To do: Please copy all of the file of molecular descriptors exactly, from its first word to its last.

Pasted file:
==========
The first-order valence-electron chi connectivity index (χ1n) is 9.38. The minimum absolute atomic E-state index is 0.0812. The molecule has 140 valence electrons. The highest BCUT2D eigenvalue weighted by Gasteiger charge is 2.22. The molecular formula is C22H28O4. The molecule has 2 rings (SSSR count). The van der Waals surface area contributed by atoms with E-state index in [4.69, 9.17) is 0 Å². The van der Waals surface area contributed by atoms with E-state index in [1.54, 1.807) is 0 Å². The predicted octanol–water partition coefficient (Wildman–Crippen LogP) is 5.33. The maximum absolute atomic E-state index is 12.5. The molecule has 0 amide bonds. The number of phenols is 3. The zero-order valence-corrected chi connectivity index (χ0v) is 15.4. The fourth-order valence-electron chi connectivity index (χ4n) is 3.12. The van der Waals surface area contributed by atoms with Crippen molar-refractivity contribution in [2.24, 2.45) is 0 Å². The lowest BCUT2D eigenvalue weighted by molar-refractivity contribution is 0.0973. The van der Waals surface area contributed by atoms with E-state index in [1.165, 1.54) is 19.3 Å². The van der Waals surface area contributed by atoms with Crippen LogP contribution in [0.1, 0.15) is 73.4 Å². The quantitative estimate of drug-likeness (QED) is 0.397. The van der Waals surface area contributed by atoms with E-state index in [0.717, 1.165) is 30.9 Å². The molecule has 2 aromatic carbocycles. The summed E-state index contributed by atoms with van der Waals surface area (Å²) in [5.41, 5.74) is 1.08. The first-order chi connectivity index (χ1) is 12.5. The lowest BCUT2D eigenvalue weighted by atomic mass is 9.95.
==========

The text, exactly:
The first-order valence-electron chi connectivity index (χ1n) is 9.38. The minimum absolute atomic E-state index is 0.0812. The molecule has 140 valence electrons. The highest BCUT2D eigenvalue weighted by Gasteiger charge is 2.22. The molecular formula is C22H28O4. The molecule has 2 rings (SSSR count). The van der Waals surface area contributed by atoms with E-state index in [4.69, 9.17) is 0 Å². The van der Waals surface area contributed by atoms with E-state index in [1.54, 1.807) is 0 Å². The predicted octanol–water partition coefficient (Wildman–Crippen LogP) is 5.33. The maximum absolute atomic E-state index is 12.5. The molecule has 0 amide bonds. The number of phenols is 3. The zero-order valence-corrected chi connectivity index (χ0v) is 15.4. The fourth-order valence-electron chi connectivity index (χ4n) is 3.12. The van der Waals surface area contributed by atoms with Crippen molar-refractivity contribution in [2.24, 2.45) is 0 Å². The lowest BCUT2D eigenvalue weighted by molar-refractivity contribution is 0.0973. The van der Waals surface area contributed by atoms with E-state index in [1.165, 1.54) is 19.3 Å². The van der Waals surface area contributed by atoms with Crippen LogP contribution in [0.1, 0.15) is 73.4 Å². The quantitative estimate of drug-likeness (QED) is 0.397. The van der Waals surface area contributed by atoms with E-state index in [0.717, 1.165) is 30.9 Å². The molecule has 2 aromatic carbocycles. The summed E-state index contributed by atoms with van der Waals surface area (Å²) in [5.41, 5.74) is 1.08. The first-order chi connectivity index (χ1) is 12.5. The lowest BCUT2D eigenvalue weighted by atomic mass is 9.95.